Published: September 10, 2007
Expansions, additions, annexations, reconfigurations and other forms of enlargements have proliferated all over the American art museum world in recent years. This year such augmentations range from acclaimed additions to the Akron Art Museum and the Nelson-Atkins Museum in Kansas City to expanded, renovated galleries at The Metropolitan Museum of Art to a heralded expansion of the Bowdoin College Museum of Art in Brunswick, Maine.
The much-anticipated public opening of the Ruth and Raymond G. Perelman Building on September 15 marked the first expansion of the Philadelphia Museum of Art’s (PMA) footprint since 1928. Newly renovated and expanded by Glickman Mayner Architects, the Perelman Building is just across the street from the museum’s celebrated hilltop structure. The 1927 Art Deco landmark building with a red terra cotta roof adds space and amenities to one of America’s great art museums.
The building is named in honor of Raymond G. Perelman, a Philadelphia native, philanthropist and longtime trustee of the PMA, and his wife, Ruth, who has been active in numerous charitable groups. Avid art collectors with a special interest in modern sculpture, the Perelmans’ unrestricted gift of $15 million in 2000 provided crucial support for the museum’s expansion.
“The museum’s collections began to outgrow available space in our great neoclassical building more than a quarter of a century ago,” observes Anne d’Harnoncourt, director of the PMA, “and the Perelman Building represents the first giant step forward in our plan to expand the opportunities we offer to the public for encounters with works of art.”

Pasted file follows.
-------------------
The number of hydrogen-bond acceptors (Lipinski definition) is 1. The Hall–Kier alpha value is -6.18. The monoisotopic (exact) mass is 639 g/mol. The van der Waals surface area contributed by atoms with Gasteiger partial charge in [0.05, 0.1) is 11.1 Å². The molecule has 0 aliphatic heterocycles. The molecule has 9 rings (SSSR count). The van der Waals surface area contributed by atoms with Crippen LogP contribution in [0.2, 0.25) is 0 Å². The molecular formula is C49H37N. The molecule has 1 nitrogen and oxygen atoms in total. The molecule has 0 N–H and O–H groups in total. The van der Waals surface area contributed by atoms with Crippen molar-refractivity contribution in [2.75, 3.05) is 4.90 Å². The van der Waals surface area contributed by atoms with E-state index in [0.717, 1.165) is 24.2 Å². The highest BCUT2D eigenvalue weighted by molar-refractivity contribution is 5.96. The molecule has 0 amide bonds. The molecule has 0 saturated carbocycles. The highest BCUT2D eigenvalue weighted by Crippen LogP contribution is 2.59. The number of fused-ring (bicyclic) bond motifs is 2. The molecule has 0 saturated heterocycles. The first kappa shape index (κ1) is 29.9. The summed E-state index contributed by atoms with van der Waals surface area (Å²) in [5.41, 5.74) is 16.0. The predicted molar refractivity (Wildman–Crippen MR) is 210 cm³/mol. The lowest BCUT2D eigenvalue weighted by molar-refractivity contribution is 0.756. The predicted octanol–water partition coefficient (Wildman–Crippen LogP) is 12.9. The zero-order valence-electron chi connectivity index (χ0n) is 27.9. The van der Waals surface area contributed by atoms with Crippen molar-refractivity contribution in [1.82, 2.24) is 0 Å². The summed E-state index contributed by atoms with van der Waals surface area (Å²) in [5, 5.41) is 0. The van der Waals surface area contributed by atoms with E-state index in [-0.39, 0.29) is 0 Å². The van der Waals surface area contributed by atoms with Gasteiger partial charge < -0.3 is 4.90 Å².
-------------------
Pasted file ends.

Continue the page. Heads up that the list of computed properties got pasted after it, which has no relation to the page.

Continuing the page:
The Perelman Building showcases some of the PMA’s most comprehensive, colorful and advanced collections in elegant, contemporary galleries. It offers such public amenities as a dramatic Skylit Galleria and other spaces for showing visual arts, study centers, a new library with a wealth of resources and public displays, a new museum shop, a 70-seat café and a landscaped terrace.
According to the PMA’s director of media relations, Norman Keyes Jr, few works will be permanently on view in the Perelman Building. “The idea,” he says, “is to have frequent rotation of&ight-sensitive collections,” plus a large multiuse gallery, with “beautiful arcaded windows on both sides, [providing] natural light” that “shows sculpture to great advantage. It will also house temporary loan shows as well as permanent collection shows down the line.”
Featuring twin cathedral-like entrances, gleaming rows of windows and a bright interior, the Perelman Building was called the gateway to Fairmount Park when it opened 80 years ago as headquarters of the Fidelity Life Insurance Company. In its recast role, it constitutes the initial phase of a master plan to dramatically expand and update the PMA, serving in effect as a gateway to the future of the museum.
Occupying a two-acre site facing the PMA building across Kelly Drive, the original structure has been augmented by a 59,000-square-foot addition, which the architects contend respects the building’s scale and landmark character while offering a fully contemporary facility. “The result,” says Richard Gluckman, principal of Gluckman Mayner Architects, “is a contextual intervention that transforms the existing building, addresses the museum’s programmatic needs and responds to the adjacent neighborhood.”
As director d’Harnoncourt points out, the exterior of the Perelman structure is “spectacular, with its crown of gilded ceramic figures of owls and squirrels and other ornamental detail by the great&⁁rt Deco sculptor, Lee Lawrie.” She adds that, “As you move inside, it [has] an airy, contemporary feel. The renewed building&⁛is] a celebration of space and light, and springing from that will be many new opportunities to delight and inspire our visitors.”